Tax planning in our daily lives can be frustrating, annoying and complicated. Tax planning for estates can feel even more onerous, complex and unimportant in our busy lives. With the emergence of COVID-19 however, estate planning has become more on the forefront of our minds. Understanding the tax implications of estate planning is pivotal to ensure that our loved one’s belongings are carefully considered and planned for.
In part one of this series, we will be providing the fundamentals of the estate administration tax.
The applicant is the executor or administrator of the deceased’s estate. The estate tax is a tax paid by the estate to “probate” a will, or in other words, to receive an order from the Superior Court of Justice granting an individual an estate certificate. This court order certifies and confirms that:
- the deceased’s will is valid, and;
- the applicant (either named in a will, or appointed without a will) has the legal authority to act as a representative.
The estate tax is not paid from the estate representatives, but rather, from the accounts of the estate. The estate tax need not to be paid for the following certificates: Succeeding Estate Trustee with a Will, Succeeding Estate Trustee with a Will Limited to the Assets Referred to in the Will, Succeeding Estate Trustee Without a Will and Estate Trustee During Litigation.
How is it calculated?
As of Jan. 1, 2020, the estate tax is calculated as follows:
- The first $50,000 of the estate or less is exempt from estate tax;
- Value exceeding $50,000: $15 per $1,000 (or any part thereof) for the estate value exceeding
- Valuation of assets should be determined on the fair market value of the assets at the time of death. Estate representatives must be able to prove the value of assets through supporting documents (i.e., a statement of appraisal, financial statements, etc.). This can get quite complicated and may require the professional services of an appraiser.
How is it paid?
The estate tax is paid in the form of a deposit and is calculated based on the value of the assets of the estate on the date of death. The value of the estate is all the property that belonged to the deceased person at the time of his or her death as explained below. Practitioners can also refer to s. 1(1) of the Estate Administration Act (Act).
So, which assets make up the value of the estate?
The following assets are included in the calculation of the estate tax:
- Real estate in Ontario, less the actual value of any encumbrance on real property (for example, mortgages and/or liens). The value used in this calculation is the appraised value at the date of death;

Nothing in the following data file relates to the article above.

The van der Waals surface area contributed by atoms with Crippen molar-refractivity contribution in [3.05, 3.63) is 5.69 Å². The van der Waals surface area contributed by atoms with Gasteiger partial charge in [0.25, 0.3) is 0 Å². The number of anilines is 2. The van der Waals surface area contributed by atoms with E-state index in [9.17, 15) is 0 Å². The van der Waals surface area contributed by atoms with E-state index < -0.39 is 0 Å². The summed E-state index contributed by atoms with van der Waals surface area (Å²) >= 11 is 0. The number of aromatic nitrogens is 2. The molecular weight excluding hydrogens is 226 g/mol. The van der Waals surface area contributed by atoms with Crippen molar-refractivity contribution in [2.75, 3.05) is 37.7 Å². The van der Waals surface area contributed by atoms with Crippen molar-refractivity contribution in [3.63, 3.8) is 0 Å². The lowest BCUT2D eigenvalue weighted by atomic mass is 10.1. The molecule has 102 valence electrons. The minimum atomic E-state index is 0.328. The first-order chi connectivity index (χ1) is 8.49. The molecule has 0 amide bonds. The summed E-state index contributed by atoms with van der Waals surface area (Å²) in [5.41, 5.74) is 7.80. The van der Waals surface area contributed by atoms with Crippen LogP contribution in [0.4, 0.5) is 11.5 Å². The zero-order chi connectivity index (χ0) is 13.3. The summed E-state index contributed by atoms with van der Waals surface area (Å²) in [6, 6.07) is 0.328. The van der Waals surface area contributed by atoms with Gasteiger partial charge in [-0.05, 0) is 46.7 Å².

- Bank accounts (including foreign accounts);
- Investments (such as stocks, bonds, mutual funds, TFSAs, RRSPs); All property of the deceased held in another person’s name; Vehicles and vessels (for example cars, boats, ATVs, trailers, etc.);
All other property including goods, intangible property, business interests; and, Insurance if proceeds are left to the estate.
- Assets passing on survivorship;
- Real estate situated outside Ontario;
- Insurance proceeds or registered funds passing to a named beneficiary or assigned for value; and
- Debts owing by deceased, including credit card debts, car loans, etc.
Exceptions to paying the estate tax
While the estate tax must be paid when the court issues an estate certificate, there are two exceptions to this rule:
- The applicant must file an affidavit as to the estimated value, and the tax is based on the Additionally, the applicant must give an undertaking to file a sworn statement as to the value of the estate and to pay the tax within six months of that undertaking (Rule 74.13(2));
- If the court is satisfied, based upon the applicant’s affidavit and upon other material that the court requires:
- That the estate certificate is urgently required;
- That financial hardship would result from not issuing the estate certificate before the deposit is made; and
- That sufficient security for the payment of the estate administration tax has been furnished to the court.
While holding various types of assets can prove to be tricky in calculating the estate tax (even for estate lawyers) this helpful guide can serve as a starting point for estate representatives to consider which assets need to be ascertained, whether they need to pay the estate tax or not, and if they need to engage the services of an experienced estates lawyer. In part two of this series, we will move on to how to maximize tax savings.